Anyway, what's so hard about acknowledging that social interaction is mutual manipulation?

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Malachi replied on Sun, Oct 14 2012 10:08 AM
Unlimited, perpetual demand for a better position is a part of the foundation of elementary economics.
unlimited perpetual demand for a better position is not an insatiable demand to conquer.
That requires a base amount of liberty and power, and perpetually more liberty and power.
Not sure I understand what you mean here. The "desire for a better position" doesnt require a "base amount of liberty and power." someone could be utterly powerless and without liberty, and desire an improvement in their position.
It's tempered by factors the drive to have social relations and the environment, among a plethora of other factors.
so youre agreeing with me that it is not properly described as "unlimited"?
What's so hard about acknowledging that social interaction is mutual manipulation?
its either trivial or needs to be supported, depending on how you define "manipulation."
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hashem replied on Sun, Oct 14 2012 11:22 AM

unlimited perpetual demand for a better position is not an insatiable demand to conquer.

Yes, it is. How do you presume to continue satisfying an endless demand for more without an endless need to conquer. Anyway, history seems to be irrefutable evidence that homo sapiens does, as a matter of fact, tend to conquer, endlessly.

The "desire for a better position" doesnt require a "base amount of liberty and power." someone could be utterly powerless and without liberty

What? Someone "utterly powerless and without liberty" is dead, by definition. Recall the proverbial standing room. At a minimum, he must have the liberty to remain alive, and the power to do so.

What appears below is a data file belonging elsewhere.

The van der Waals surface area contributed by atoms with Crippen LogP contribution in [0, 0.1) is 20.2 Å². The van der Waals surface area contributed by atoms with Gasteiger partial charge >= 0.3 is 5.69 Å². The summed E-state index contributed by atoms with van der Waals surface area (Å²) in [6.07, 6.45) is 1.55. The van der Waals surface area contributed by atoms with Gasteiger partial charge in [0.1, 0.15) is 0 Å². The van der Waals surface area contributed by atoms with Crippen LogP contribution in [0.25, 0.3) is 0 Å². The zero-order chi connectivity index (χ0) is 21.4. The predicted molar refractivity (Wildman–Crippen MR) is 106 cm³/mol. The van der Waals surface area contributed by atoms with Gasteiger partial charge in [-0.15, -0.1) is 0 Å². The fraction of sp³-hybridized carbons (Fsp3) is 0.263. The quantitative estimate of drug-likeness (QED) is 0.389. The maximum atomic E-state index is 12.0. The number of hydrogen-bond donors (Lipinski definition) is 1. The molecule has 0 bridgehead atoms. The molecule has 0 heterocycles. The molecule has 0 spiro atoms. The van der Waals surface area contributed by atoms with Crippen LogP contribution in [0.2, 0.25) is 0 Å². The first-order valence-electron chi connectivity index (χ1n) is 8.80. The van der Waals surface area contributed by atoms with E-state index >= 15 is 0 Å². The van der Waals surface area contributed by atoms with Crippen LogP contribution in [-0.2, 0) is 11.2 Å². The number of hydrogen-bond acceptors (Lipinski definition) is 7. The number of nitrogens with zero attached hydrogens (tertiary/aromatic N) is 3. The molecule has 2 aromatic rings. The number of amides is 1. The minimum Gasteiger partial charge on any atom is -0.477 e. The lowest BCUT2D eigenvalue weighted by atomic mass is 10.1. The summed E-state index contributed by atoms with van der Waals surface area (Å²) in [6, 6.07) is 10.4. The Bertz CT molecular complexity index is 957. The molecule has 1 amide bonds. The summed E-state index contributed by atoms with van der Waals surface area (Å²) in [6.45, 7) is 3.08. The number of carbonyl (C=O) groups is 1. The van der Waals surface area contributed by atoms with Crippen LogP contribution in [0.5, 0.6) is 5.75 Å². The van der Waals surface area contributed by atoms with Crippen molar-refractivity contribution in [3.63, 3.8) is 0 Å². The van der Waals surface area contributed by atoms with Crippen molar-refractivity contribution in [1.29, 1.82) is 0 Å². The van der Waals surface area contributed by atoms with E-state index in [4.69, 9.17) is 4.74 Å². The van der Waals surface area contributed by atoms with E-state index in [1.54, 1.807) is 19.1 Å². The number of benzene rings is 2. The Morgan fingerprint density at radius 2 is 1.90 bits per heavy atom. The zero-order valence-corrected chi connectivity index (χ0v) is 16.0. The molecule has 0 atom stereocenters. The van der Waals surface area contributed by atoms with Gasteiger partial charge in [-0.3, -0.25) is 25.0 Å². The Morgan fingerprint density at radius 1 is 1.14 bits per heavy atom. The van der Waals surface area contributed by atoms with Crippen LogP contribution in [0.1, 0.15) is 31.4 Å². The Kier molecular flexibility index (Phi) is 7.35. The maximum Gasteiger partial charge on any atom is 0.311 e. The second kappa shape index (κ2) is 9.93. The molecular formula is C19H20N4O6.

so youre agreeing with me that it is not properly described as "unlimited"?

I'm thinking unlimited in terms of quantities, so maybe unlimited isn't the best word. Unending perhaps. The point is it doesn't run out, or else man wouldn't act. Elementary economics. You should know that.

its either trivial or needs to be supported, depending on how you define "manipulation."

Everyone seems to be thinking in terms of their own lingual predjudices. So people are attacking the idea of manipulation, like I'm proposing that everyone is secretly trying to exploit their fellows. While that's partly true, my point in asking why it's so hard to acknowledge that social interaction is mutual manipulation was to bring people back to what the words mean, instead of just thinking in terms of their prejudice about them. We manipulate each other, it's nothing to be ashamed of.

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Malachi replied on Sun, Oct 14 2012 11:45 AM
Yes, it is. How do you presume to continue satisfying an endless demand for more without an endless need to conquer.
first of all, a "better position" is not equivalent to "more" as there is a qualitative aspect involved. Secondly, catallacty. These desires can be more easily and efficiently satisfied through voluntary action, as you get other people to voluntarily work for you.
Anyway, history seems to be irrefutable evidence that homo sapiens does, as a matter of fact, tend to conquer, endlessly.
history is nothing without interpretation. Your interpretation would seem to differ from mine in several particulars. For example, you appear to be interpreting history from with a collectivist methodology, as opposed to something methodologically individualistic. The vast majority of humans indeed do not seem to be determined to accumulate more and conquer more, as they choose to do otherwise. Furthermore I would suggest that your view of history is not sufficiently informed by the aboriginal peoples of the earth who seem particularly apalled at the idea of conquering the globe.
What? Someone "utterly powerless and without liberty" is dead, by definition. Recall the proverbial standing room. At a minimum, he must have the liberty to remain alive, and the power to do so.
here I am envisioning a person who is strapped to a bed, on life support. They have no liberty to move and they have no power to free themselves. Yet he wishes to escape. However, the room is soundproofed and so he has no means of alerting anyone to this desire. This hypothetical person couldnt exist?